Some lenders charge an early repayment fee or break cost if a loan is fully paid before the end of your loan term. These fees vary between lenders and loans and are disclosed in your loan contracts issued by your lender.
Fixed rates loans will generally charge a repayment cost which is referred to as an economic cost or a fixed rate break cost when you pay back your loan earlier than expected. Most lenders will allow you to pay a small additional amount off your mortgage each year without being charged.
Lenders borrow money using the Bank Bill Swap Rate and their rate is locked in at the same time the fixed rate on a home loan is locked in. When you repay your home loan earlier and interest rates have fallen the lender may not have the ability to re-lend the money at the higher interest rate and will incur an economic cost. The economic cost is passed on to you as a break cost. For example, you take out a home loan for $500,000 at a fixed rate of 4.00% over 3 years and decide to refinance or pay the loan off in 1 year or refinance your loan.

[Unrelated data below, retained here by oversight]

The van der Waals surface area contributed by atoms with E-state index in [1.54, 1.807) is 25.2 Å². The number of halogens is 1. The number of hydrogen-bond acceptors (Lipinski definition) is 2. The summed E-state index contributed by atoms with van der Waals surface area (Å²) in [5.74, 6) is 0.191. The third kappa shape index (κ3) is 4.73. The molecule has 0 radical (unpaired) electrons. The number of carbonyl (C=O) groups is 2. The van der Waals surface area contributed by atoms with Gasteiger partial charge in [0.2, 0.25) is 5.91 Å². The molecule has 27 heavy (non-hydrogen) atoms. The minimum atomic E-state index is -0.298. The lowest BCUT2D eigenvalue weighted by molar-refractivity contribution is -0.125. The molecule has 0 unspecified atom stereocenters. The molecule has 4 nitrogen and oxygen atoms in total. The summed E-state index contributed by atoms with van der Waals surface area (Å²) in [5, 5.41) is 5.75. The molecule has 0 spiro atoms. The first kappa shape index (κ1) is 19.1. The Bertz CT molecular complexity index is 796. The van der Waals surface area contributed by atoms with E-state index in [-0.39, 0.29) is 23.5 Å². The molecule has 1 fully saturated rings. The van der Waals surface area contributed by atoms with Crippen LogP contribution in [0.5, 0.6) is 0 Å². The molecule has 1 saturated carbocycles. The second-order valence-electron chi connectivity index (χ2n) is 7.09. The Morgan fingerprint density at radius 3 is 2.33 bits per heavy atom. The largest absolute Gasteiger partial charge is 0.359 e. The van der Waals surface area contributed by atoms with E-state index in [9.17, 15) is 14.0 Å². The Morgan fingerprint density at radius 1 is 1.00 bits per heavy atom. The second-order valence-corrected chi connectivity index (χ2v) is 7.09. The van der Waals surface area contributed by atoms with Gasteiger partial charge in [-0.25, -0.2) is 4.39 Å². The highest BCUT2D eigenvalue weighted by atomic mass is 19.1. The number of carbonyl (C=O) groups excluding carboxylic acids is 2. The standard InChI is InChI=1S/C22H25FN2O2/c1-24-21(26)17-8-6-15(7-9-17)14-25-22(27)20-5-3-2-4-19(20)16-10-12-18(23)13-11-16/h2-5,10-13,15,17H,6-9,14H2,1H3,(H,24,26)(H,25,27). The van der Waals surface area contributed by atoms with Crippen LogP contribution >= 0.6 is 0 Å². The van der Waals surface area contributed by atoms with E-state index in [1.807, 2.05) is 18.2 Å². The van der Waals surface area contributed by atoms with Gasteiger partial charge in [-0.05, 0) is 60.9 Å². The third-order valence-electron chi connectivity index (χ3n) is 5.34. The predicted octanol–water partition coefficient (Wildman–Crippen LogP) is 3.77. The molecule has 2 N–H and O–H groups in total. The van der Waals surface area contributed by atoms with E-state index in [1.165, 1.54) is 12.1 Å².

During that year interest rates fall however the lender’s cost of funds would remain the same as the time the loan was made. The lender will therefore need to carry on the loan at the original cost.
Economic costs can be costly so if you are hoping to pay your loan off early a fixed-rate loan mightn't be a great idea.
There may be situations where a break cost may be less than the financial benefits you may receive from refinancing to a cheaper interest rate. It is best to compare the costs across the life of the loan to help you decide if refinancing or repaying your fixed-rate home loan earlier is of benefit to your situation.
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